Biden also beat out Sanders among union households, after Sanders had beaten Clinton among those voters four years ago. Biden made his support of the 2009 auto bailout that saved jobs in Michigan a central part of his pitch.
Michael Ceraso, who worked for the Sanders campaign in 2016, said Sanders had become a less potent candidate this time around.
“His message doesn’t quite resonate this cycle in the same way it did before,” Ceraso said. “This election is about heart over head. Biden is the heart. Voters feel connected to him in a way that Clinton couldn’t do.”
In Michigan, Biden did especially well as compared to Clinton in the suburban counties surrounding Detroit, considered to be key battlegrounds in the general election against the Republican Trump.
The former vice president had double-digit leads over Sanders in Macomb, Oakland and Wayne counties. Macomb voted for Trump over Clinton in the general election.
Suburban voters were key to Democratic efforts to win back moderate districts and seize control of the House of Representatives in 2018.
Projected turnout in Michigan was 1.7 million, up from 1.2 million in the 2016 primary, which could be good news for Biden in a matchup against Trump.
Trump’s win over Clinton in Michigan in 2016 by just over 10,000 votes helped deliver his White House victory.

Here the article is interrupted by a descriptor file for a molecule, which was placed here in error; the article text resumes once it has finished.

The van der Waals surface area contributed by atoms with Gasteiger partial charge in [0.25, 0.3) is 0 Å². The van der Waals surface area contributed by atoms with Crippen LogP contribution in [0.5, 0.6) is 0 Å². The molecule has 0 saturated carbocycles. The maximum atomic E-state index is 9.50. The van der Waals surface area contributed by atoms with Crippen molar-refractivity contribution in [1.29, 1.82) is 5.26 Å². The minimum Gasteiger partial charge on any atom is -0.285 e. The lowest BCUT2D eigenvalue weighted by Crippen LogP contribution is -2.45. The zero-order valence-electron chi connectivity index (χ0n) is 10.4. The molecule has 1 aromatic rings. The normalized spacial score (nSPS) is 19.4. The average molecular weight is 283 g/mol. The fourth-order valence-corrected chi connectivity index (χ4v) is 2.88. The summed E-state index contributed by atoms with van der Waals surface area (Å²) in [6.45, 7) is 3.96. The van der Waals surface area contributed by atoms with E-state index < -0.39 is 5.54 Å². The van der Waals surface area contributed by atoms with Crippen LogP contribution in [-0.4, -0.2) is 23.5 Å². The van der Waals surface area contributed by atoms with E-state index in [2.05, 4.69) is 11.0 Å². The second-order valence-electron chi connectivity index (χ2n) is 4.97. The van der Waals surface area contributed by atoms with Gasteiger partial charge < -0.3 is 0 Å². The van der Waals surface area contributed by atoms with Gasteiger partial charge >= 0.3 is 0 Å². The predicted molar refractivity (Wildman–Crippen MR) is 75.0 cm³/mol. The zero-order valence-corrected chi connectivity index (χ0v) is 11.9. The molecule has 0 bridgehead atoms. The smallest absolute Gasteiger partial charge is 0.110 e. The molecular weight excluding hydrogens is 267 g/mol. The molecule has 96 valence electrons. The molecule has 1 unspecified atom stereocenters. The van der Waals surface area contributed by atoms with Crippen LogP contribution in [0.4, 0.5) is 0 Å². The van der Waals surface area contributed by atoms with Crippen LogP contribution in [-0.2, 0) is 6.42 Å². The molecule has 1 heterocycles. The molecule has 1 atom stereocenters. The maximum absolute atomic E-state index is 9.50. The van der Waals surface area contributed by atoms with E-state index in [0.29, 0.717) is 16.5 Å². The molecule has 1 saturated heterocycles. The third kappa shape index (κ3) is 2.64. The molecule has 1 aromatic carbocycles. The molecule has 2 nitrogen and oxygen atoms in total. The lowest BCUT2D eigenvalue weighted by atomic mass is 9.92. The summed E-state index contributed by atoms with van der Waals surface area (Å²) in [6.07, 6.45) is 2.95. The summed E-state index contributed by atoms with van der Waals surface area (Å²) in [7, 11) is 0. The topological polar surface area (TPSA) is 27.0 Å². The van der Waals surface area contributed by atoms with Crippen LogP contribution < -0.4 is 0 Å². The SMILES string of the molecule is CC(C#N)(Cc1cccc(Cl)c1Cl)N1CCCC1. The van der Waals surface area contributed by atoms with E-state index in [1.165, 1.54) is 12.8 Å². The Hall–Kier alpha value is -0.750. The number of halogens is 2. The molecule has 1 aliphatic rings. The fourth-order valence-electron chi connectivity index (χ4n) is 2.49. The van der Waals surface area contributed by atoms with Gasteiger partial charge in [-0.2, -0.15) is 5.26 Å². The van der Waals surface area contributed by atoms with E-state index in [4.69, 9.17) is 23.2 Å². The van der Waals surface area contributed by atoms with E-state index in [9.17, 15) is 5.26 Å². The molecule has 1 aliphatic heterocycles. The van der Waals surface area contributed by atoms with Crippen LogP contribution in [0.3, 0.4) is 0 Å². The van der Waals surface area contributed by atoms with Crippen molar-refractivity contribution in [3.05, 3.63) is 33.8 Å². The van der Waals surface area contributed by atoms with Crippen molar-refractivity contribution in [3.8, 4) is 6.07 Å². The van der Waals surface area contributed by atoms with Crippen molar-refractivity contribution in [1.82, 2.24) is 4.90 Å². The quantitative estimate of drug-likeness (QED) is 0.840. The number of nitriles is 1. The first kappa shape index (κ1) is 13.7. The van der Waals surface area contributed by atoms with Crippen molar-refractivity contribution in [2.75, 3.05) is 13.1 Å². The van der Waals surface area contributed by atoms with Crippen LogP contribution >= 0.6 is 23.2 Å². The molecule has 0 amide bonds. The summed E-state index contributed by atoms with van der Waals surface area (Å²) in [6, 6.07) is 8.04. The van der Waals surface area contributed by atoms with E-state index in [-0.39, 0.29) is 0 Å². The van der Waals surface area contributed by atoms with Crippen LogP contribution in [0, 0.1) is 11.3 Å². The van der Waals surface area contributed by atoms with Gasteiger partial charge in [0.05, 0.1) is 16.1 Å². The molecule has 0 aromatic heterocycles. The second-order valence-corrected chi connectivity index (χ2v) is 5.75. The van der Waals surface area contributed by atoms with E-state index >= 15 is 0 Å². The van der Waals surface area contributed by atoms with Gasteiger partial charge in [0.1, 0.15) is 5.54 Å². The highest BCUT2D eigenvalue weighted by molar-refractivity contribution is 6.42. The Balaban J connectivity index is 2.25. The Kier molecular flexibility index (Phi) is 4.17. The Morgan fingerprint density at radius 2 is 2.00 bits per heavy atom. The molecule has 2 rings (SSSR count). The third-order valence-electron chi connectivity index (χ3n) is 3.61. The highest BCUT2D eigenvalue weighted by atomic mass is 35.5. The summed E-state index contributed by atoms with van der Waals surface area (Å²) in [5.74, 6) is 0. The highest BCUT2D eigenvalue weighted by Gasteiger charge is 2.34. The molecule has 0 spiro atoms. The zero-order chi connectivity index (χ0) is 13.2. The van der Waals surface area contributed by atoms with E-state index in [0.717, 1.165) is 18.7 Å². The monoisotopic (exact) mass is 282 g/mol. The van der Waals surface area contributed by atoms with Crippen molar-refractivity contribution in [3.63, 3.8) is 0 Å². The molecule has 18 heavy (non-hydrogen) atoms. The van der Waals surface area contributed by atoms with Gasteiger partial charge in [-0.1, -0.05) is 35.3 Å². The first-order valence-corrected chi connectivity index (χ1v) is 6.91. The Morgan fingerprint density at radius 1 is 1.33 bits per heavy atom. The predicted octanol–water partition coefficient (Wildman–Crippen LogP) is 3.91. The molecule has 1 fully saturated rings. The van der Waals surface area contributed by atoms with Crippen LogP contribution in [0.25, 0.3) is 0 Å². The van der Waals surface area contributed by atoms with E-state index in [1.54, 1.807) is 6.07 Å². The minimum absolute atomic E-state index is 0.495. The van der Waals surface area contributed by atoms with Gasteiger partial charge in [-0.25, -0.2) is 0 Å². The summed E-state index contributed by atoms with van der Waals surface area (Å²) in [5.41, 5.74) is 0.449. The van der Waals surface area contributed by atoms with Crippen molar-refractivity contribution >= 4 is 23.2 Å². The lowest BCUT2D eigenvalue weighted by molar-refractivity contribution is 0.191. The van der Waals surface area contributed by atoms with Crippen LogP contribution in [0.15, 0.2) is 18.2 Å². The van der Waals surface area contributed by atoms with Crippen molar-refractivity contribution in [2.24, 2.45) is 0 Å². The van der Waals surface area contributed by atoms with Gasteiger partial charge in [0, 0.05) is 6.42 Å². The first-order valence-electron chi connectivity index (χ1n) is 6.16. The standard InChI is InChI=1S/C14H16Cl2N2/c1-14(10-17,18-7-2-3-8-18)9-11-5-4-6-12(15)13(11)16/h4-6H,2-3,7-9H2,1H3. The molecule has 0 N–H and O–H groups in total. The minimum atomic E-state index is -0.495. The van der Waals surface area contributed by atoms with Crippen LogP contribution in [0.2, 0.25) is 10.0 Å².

While Sanders has boasted that he could persuade more young voters and working class voters to show up at the polls, it has been Biden who has seen a wave of new support from suburbanites, particularly women.
“The surge has been with the center-left of the party,” rather than among the progressive wing, Payne said.
As the spread of the new coronavirus has become a front-burner issue on the campaign trail, Biden seems to be the candidate who has benefited the most.
In Washington state, which also held a primary on Tuesday and is the U.S. epicenter of the threat, Biden was the clear choice among voters who said they were concerned about the virus. Among those who described themselves as “very concerned,” Biden, who spent 35 years in government as a senator and vice president, held a large advantage over Sanders.
In Michigan, when voters were asked which candidate they trusted more to handle a crisis, about half the voters surveyed picked Biden, while 32% chose Sanders.
UNITING THE COUNTRY
Sanders, a self-described democratic socialist, continued to struggle with voters outside his ideological lane.
According to exit polls, only voters who described themselves as “very liberal” preferred Sanders. Voters who considered themselves “somewhat liberal” or moderate backed Biden in large numbers. In Missouri, 62% who said they are “somewhat liberal” supported Biden, and 72% of moderates supported Biden compared to just 19% for Sanders.
For voters whose top priority is to “unite the country” – a persistent Biden campaign theme – he was the stark favorite. In Michigan and Missouri, more than 80% said Biden was the best hope to bring people together. In Washington, it was six of 10 voters.
Reporting by James Oliphant; Editing by Colleen Jenkins and Howard Goller